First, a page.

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# Let $\omega =\cos \left( \dfrac{2\pi }{7} \right)+i\sin \left( \dfrac{2\pi }{7} \right)$ and $\alpha =\omega +{{\omega }^{2}}+{{\omega }^{4}}$ and $\beta ={{\omega }^{3}}+{{\omega }^{5}}+{{\omega }^{6}}$.Find the value of $\alpha +\beta$.(a) 0(b) ─1(c) ─2(d) 1

Last updated date: 20th Jun 2024
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Hint: To solve this question, we will first try to find the value of $~{{\omega }^{2}}$, $~{{\omega }^{3}}$ and so on and try to get a general term for $~{{\omega }^{n}}$ , where n is any integer. If we are able to find such a term, we can add $\alpha$ and $\beta$ directly, because if we add these both, we get a series which is in geometric progression. Then we will use the formula for sum of n terms of geometric series given as ${{S}_{n}}=\dfrac{a\left( {{r}^{n}}-1 \right)}{r-1}$, where a is the first term of the geometric series and r is the common difference of the series. It is to be kept in mind that ${{i}^{2}}=-1$.

It is given to us that $\omega =\cos \left( \dfrac{2\pi }{7} \right)+i\sin \left( \dfrac{2\pi }{7} \right)$.
To find $~{{\omega }^{2}}$, we shall square both sides of the equation.
\begin{align} & \Rightarrow {{\omega }^{2}}={{\left( \cos \left( \dfrac{2\pi }{7} \right)+i\sin \left( \dfrac{2\pi }{7} \right) \right)}^{2}} \\ & \Rightarrow {{\omega }^{2}}={{\cos }^{2}}\left( \dfrac{2\pi }{7} \right)+{{\left( i \right)}^{2}}{{\sin }^{2}}\left( \dfrac{2\pi }{7} \right)+2i\cos \left( \dfrac{2\pi }{7} \right)\sin \left( \dfrac{2\pi }{7} \right) \\ & \Rightarrow {{\omega }^{2}}={{\cos }^{2}}\left( \dfrac{2\pi }{7} \right)-{{\sin }^{2}}\left( \dfrac{2\pi }{7} \right)+i\left( 2\sin \left( \dfrac{2\pi }{7} \right)\cos \left( \dfrac{2\pi }{7} \right) \right) \\ \end{align}
From trigonometry we know that ${{\cos }^{2}}\theta -{{\sin }^{2}}\theta =\cos 2\theta$ and we also know that $2\sin \theta \cos \theta =\sin 2\theta$.
$\Rightarrow {{\omega }^{2}}=\cos \left( 2\left( \dfrac{2\pi }{7} \right) \right)+i\sin \left( 2\left( \dfrac{2\pi }{7} \right) \right)......\left( 1 \right)$
Now to find the value of $~{{\omega }^{3}}$, we shall multiply the value of $~{{\omega }^{2}}$ with $~\omega$.
\begin{align} & \Rightarrow {{\omega }^{2}}.\omega =\left[ \cos \left( 2\left( \dfrac{2\pi }{7} \right) \right)+i\sin \left( 2\left( \dfrac{2\pi }{7} \right) \right) \right]\left[ \cos \left( \dfrac{2\pi }{7} \right)+i\sin \left( \dfrac{2\pi }{7} \right) \right] \\ & \Rightarrow {{\omega }^{3}}=\cos \left( 2\left( \dfrac{2\pi }{7} \right) \right)\cos \left( \dfrac{2\pi }{7} \right)+i\cos \left( 2\left( \dfrac{2\pi }{7} \right) \right)\sin \left( \dfrac{2\pi }{7} \right)+i\sin \left( 2\left( \dfrac{2\pi }{7} \right) \right)\cos \left( \dfrac{2\pi }{7} \right)+{{\left( i \right)}^{2}}\sin \left( 2\left( \dfrac{2\pi }{7} \right) \right)\sin \left( \dfrac{2\pi }{7} \right) \\ & \Rightarrow {{\omega }^{3}}=\cos \left( 2\left( \dfrac{2\pi }{7} \right) \right)\cos \left( \dfrac{2\pi }{7} \right)-\sin \left( 2\left( \dfrac{2\pi }{7} \right) \right)\sin \left( \dfrac{2\pi }{7} \right)+i\left[ \cos \left( 2\left( \dfrac{2\pi }{7} \right) \right)\sin \left( \dfrac{2\pi }{7} \right)+i\sin \left( 2\left( \dfrac{2\pi }{7} \right) \right)\cos \left( \dfrac{2\pi }{7} \right) \right] \\ \end{align}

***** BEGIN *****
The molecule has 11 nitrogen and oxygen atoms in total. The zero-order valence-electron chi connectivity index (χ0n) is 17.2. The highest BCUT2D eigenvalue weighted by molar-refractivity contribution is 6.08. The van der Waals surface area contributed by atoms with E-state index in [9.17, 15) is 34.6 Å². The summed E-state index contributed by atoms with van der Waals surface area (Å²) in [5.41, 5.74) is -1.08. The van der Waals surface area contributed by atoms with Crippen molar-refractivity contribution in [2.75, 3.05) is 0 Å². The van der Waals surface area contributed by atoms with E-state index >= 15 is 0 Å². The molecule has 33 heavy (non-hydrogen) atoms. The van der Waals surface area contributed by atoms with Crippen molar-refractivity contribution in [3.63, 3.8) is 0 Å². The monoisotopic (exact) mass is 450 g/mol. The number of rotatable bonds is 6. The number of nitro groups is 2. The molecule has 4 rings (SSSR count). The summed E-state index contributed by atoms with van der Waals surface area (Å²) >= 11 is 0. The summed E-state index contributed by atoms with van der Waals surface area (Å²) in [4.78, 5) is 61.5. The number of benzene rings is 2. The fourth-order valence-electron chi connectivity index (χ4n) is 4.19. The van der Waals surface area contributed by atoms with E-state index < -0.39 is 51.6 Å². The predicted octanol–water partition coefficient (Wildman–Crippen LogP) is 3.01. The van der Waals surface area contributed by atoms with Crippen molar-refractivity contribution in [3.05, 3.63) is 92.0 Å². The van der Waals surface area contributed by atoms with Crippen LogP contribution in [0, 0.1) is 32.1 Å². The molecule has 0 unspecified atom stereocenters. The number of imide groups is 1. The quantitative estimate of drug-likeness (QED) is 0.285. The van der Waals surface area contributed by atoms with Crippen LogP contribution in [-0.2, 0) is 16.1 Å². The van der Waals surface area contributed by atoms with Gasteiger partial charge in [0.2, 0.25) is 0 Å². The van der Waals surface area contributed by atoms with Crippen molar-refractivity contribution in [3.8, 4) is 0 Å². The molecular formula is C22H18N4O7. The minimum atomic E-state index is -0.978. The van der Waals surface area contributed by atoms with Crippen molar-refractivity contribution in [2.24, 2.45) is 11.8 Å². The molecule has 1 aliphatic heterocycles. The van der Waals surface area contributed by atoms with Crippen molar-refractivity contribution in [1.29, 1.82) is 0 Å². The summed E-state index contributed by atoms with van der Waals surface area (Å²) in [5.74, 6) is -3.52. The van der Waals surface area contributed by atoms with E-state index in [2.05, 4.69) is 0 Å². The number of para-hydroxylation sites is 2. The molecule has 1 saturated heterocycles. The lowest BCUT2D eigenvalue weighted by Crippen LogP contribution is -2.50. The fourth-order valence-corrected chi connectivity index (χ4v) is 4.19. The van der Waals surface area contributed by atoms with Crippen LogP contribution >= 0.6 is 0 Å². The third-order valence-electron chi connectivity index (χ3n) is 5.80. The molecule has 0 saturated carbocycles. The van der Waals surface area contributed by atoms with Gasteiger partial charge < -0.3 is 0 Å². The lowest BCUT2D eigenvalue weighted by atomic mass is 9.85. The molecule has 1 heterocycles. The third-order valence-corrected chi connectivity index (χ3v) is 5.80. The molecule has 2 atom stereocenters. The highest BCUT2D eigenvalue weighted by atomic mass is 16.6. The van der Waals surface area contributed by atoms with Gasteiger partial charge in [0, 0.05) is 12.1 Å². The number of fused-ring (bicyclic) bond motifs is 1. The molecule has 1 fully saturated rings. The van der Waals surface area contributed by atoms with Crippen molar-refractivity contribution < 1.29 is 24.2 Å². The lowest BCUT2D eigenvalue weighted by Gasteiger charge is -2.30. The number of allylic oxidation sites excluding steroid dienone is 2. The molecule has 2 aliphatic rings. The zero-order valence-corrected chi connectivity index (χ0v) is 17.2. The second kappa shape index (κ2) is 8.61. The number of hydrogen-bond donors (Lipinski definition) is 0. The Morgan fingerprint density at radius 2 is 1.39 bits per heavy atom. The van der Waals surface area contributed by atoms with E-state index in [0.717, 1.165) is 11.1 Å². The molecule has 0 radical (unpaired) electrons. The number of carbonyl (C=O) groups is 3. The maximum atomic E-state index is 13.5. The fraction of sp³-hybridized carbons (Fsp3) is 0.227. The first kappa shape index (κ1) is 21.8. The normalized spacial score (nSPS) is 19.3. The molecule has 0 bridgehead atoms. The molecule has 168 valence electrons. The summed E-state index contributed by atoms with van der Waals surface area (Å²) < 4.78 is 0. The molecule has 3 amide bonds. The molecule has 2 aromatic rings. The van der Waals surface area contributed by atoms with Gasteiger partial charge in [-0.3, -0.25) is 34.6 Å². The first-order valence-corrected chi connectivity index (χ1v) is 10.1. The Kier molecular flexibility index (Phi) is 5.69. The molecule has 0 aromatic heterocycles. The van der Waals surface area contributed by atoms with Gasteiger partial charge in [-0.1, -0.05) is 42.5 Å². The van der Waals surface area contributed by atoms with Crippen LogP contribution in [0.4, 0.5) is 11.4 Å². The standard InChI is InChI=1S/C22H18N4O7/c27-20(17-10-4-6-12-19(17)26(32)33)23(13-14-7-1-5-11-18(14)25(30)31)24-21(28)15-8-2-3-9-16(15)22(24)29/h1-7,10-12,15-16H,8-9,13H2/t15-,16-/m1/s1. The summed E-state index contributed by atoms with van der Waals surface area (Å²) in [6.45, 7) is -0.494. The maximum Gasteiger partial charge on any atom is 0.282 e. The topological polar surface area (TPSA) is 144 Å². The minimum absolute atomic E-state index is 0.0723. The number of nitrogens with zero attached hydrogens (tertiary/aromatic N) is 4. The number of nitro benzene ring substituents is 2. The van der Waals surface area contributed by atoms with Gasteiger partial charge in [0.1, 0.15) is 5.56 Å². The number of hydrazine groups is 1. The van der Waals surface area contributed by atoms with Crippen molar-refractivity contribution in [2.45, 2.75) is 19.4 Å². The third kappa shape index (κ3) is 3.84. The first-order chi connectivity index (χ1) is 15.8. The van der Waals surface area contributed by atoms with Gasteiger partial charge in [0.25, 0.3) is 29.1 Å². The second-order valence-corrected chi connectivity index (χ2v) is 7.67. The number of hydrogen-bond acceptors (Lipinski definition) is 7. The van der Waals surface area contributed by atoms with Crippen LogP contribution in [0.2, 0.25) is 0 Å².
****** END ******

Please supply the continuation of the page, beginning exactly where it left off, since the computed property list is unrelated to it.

But from trigonometry, we know that $\cos A\cos B-\sin A\sin B=\cos \left( A+B \right)$ and we also that $\sin A\cos B+\cos A\sin B=\sin \left( A+B \right)$. We will use these two properties in the above equation.
\begin{align} & \Rightarrow {{\omega }^{3}}=\cos \left( 2\left( \dfrac{2\pi }{7} \right)+\dfrac{2\pi }{7} \right)+i\sin \left( 2\left( \dfrac{2\pi }{7} \right)+\dfrac{2\pi }{7} \right) \\ & \Rightarrow {{\omega }^{3}}=\cos \left( 3\left( \dfrac{2\pi }{7} \right) \right)+i\sin \left( 3\left( \dfrac{2\pi }{7} \right) \right)......\left( 2 \right) \\ \end{align}
From (1) and (2), we can safely say that ${{\omega }^{n}}=\cos \left( n\left( \dfrac{2\pi }{7} \right) \right)+i\sin \left( n\left( \dfrac{2\pi }{7} \right) \right)......\left( 3 \right)$
We are given that $\alpha =\omega +{{\omega }^{2}}+{{\omega }^{4}}$ and $\beta ={{\omega }^{3}}+{{\omega }^{5}}+{{\omega }^{6}}$.
Therefore $\alpha +\beta =\omega +{{\omega }^{2}}+{{\omega }^{3}}+{{\omega }^{4}}+{{\omega }^{5}}+{{\omega }^{6}}$
We can see that this series is in geometric progression with 6 terms, where the first terms as $~\omega$ and common difference is $~\omega$.
We know that the sum of n terms of GP is given as ${{S}_{n}}=\dfrac{a\left( {{r}^{n}}-1 \right)}{r-1}$, where a is the first term of the geometric series and r is the common difference of the series.
Hence, $\omega +{{\omega }^{2}}+{{\omega }^{3}}+{{\omega }^{4}}+{{\omega }^{5}}+{{\omega }^{6}}=\dfrac{\omega \left( {{\omega }^{6}}-1 \right)}{\omega -1}$
$\Rightarrow \alpha +\beta =\dfrac{\left( {{\omega }^{7}}-\omega \right)}{\omega -1}$
Now, if we substitute n = 7, ${{\omega }^{7}}=\cos \left( 7\left( \dfrac{2\pi }{7} \right) \right)+i\sin \left( 7\left( \dfrac{2\pi }{7} \right) \right)$
$\Rightarrow {{\omega }^{7}}=1$
\begin{align} & \Rightarrow \alpha +\beta =\dfrac{\left( 1-\omega \right)}{\omega -1} \\ & \Rightarrow \alpha +\beta =\dfrac{-1\left( \omega -1 \right)}{\omega -1} \\ & \Rightarrow \alpha +\beta =-1 \\ \end{align}

So, the correct answer is “Option B”.

Note: In complex numbers, $\cos \theta +i\sin \theta$ is usually represented as ${{e}^{i\theta }}$. Hence, ${{\left( \cos \theta +i\sin \theta \right)}^{2}}={{e}^{2i\theta }}=\cos 2\theta +i\sin 2\theta$. Similarly, if we want to find ${{\left( \cos \theta +i\sin \theta \right)}^{n}}$, it can be directly represented by ${{\left( \cos \theta +i\sin \theta \right)}^{n}}={{e}^{ni\theta }}=\cos n\theta +i\sin n\theta$.